Monday, March 30, 2009

A New Obsession

Meg thinks I'm addicted to tea. However, that was sooo yesterday.

My newest time consumer is reading Nero Wolfe books. Written in the 1950's by Rex Stout, these books describe cases of the New York private investigator, Mr. Wolfe. Mr. Wolfe is an eccentric fellow. He has expensive tastes: gourmet food and exotic orchids feed his fancy. He weighs 300 pounds and hates to leave his house. Really, he is quite obnoxious, except in his uncanny way of piecing together a murder scene. The cases are described by Archie, Mr. Wolfe's observant, witty assistant who does all the legwork for Mr. Wolfe.

I was first introduced to these books by my father-in-law, and I was a little skeptical at first. A great detective I haven't heard of yet? I mean, as a huge fan of Sherlock Holmes, Lord Peter Wimsey, Poirot, Miss Marple, and Father Brown, surely if there is another great detective out there, I would know about him. And I hadn't heard of Nero Wolfe.

As a reader, it is always so comforting to find once again that you are ignorant in this way.

However, there is one thing that makes reading the Nero Wolfe books difficult. They are hard to find. Most of them were printed in the 50's, and they aren't quickly being reprinted. The main branch of the Boston Public Library has ZERO circulating copies. Our local branch is a little better, with a few paperbacks and a foot of hardbacks. But with 50 published books, that leaves a lot of holes!

Hence, my recent impulse purchase. The other day while wasting time online, I decided to go to ebay and see if I could find any Nero Wolfe books. In the ebay fashion, a listing popped up at the top of the screen: Lot of seven Nero Wolfe books, closing in 4 mins 32 seconds. Current bid: $0.99. WELL! Seven books for a dollar? I can do better than that! I logged in as fast as I could and placed a bid for $5. Yeah - against all my better judgement about ebay. Read the product description carefully! Check to see how much they're charging for shipping! Look around to see if it's really a good deal! Etc! Etc! Fortunately, the whole situation didn't turn out too badly. My books came in the mail a few days ago, and five of them really were Nero Wolfe books by Rex Stout.

And, in my defense, my obsession is cheaper than my husband's latest:

12 comments:

Trespasser said...

VAHgner and PuCHEEni? Wow, kudos to Brian for classing up the joint. When we lived together it was Eurythmics and R.E.M. I don't know which was the worse crime.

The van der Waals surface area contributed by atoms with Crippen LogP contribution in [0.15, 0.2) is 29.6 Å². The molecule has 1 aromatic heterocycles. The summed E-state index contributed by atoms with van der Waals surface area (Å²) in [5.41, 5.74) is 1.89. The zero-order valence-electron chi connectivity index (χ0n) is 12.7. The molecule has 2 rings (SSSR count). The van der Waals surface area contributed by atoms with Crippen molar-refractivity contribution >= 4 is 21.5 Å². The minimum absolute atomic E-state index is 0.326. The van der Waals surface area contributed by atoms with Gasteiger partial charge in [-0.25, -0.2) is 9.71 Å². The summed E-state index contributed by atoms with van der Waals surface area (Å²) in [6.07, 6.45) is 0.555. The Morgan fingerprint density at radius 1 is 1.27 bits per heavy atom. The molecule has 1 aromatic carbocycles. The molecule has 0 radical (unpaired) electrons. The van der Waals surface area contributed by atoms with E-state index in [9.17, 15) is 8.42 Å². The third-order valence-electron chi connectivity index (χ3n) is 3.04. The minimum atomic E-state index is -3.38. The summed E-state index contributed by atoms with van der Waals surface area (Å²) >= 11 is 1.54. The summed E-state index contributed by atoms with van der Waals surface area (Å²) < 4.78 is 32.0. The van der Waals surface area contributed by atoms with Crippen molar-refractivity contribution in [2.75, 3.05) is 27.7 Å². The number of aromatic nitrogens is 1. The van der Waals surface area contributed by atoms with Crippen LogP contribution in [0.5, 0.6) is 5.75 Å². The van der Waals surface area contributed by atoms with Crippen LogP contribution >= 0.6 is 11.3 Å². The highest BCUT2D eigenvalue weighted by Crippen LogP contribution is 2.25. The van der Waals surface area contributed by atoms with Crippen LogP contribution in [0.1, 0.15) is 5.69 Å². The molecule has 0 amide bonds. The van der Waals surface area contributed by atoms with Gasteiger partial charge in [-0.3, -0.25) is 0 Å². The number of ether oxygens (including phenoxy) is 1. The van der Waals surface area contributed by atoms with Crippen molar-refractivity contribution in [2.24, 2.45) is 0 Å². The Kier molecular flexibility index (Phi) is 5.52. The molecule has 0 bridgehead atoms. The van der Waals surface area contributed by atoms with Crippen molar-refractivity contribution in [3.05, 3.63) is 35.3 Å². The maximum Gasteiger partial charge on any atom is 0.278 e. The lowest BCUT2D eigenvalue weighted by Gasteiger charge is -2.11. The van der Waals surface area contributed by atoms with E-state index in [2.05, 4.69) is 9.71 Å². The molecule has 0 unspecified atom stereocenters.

Sarah said...

So what were the other two books?

Melanie said...

Jem - Brian completed his Eurythmics collection, so he had to move on to something else.

Sarah - One was another book by Rex Stout, another was a "Nero Wolfe" book by some other author who thought the series oughtn't to have ended. Unfortunately, Rex Stout did not write a last book to be published posthumously like Agatha Christie did.

sufferingsummer said...

AH this makes me so excited for Library day next week...I can't wait to see if I can get my hands on any...seeing as I love all those same detectives you mentioned!
I have a love hate relationship with ebay but to me it sounds like you got a hit on that one;)

deanna said...

Tim has watched a lot of Nero Wolfe videos (were they BBC? something like that). If I get in the mood for mysteries again sometime, I'll look for the books.

Steph said...

Tea AND detectives - a perfect pairing!

Axon said...

Oh Mel. Way to tap into the comforting things in life! This post made me happy and cozy! And thank you for the new author! In return I offer what Katy Davis terms "potato chip" mysteries...they aren't quite as wholesome perhaps as the beloved classics, but tasty nonetheless, and you definitely can't read just one. PD James, of course, and Ruth Rendell and Ian Rankin are all from the good old UK. Elizabeth George is from California but sets all her books in Britain and does it well-they are pretty darn risque sometimes but SO addicting. And finally one American writer, Micheal Connelly...his LA is almost as interesting as Rankin's Edinburgh. (And I don't want to bug about coming to visit us but it does cross my mind about daily....)

Trespasser said...

Just for curiosity's sake, you should check out Anne Perry, a murder mystery novelist who herself was a convicted killer by age 17. I've never read her work, but it'd be interesting to see her mindset.

Melanie said...

Thanks for the new leads, Axon! And don't worry - I think of coming to visit you too. But first, I need to figure out how to have money without having to work. I am almost out of vacation time for the year.

Jem - Funny, Brian and I were talking about Anne Perry's background and mystery-writing-career just a few weeks ago! Yes, we should both give her a try.

yellowinter said...

we should go see an opera together. Wagner is a bit much for me, but would love to see another Mozart or an Italian opera. Been too long...

parTea lady said...

I love quirky detectives and have read some of the authors you mentioned. My favorite contemporary detective is Mr. Monk in the tv series (also a couple of books). I have enjoyed some of the Poirot movies as well.

You have aroused my interest in the Nero Wolfe novels - I'll check out my library system.

Sarah D. said...

I have tried reading Nero Wolfe but that didn't work out for me after three different books. So I started to listen to them on CD. I loved it.
There is also an A&E production of the books.